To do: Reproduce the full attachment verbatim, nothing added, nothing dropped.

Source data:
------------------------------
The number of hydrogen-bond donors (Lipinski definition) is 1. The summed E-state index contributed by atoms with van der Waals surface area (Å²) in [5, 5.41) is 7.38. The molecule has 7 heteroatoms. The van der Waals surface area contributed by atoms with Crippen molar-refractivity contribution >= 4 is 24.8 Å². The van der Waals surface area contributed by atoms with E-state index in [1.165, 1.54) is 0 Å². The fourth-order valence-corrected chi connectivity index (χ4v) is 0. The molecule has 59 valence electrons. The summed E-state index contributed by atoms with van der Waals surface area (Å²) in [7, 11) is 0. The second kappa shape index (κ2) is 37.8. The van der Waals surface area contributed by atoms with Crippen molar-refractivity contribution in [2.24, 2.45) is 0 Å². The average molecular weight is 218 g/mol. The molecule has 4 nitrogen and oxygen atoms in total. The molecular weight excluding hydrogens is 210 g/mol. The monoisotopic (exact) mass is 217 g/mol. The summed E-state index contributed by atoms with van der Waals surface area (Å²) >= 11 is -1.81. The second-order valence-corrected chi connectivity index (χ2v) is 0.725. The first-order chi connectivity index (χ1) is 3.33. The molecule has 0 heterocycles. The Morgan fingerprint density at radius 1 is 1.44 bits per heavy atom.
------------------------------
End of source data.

The number of hydrogen-bond donors (Lipinski definition) is 1. The summed E-state index contributed by atoms with van der Waals surface area (Å²) in [5, 5.41) is 7.38. The molecule has 7 heteroatoms. The van der Waals surface area contributed by atoms with Crippen molar-refractivity contribution >= 4 is 24.8 Å². The van der Waals surface area contributed by atoms with E-state index in [1.165, 1.54) is 0 Å². The fourth-order valence-corrected chi connectivity index (χ4v) is 0. The molecule has 59 valence electrons. The summed E-state index contributed by atoms with van der Waals surface area (Å²) in [7, 11) is 0. The second kappa shape index (κ2) is 37.8. The van der Waals surface area contributed by atoms with Crippen molar-refractivity contribution in [2.24, 2.45) is 0 Å². The average molecular weight is 218 g/mol. The molecule has 4 nitrogen and oxygen atoms in total. The molecular weight excluding hydrogens is 210 g/mol. The monoisotopic (exact) mass is 217 g/mol. The summed E-state index contributed by atoms with van der Waals surface area (Å²) >= 11 is -1.81. The second-order valence-corrected chi connectivity index (χ2v) is 0.725. The first-order chi connectivity index (χ1) is 3.33. The molecule has 0 heterocycles. The Morgan fingerprint density at radius 1 is 1.44 bits per heavy atom.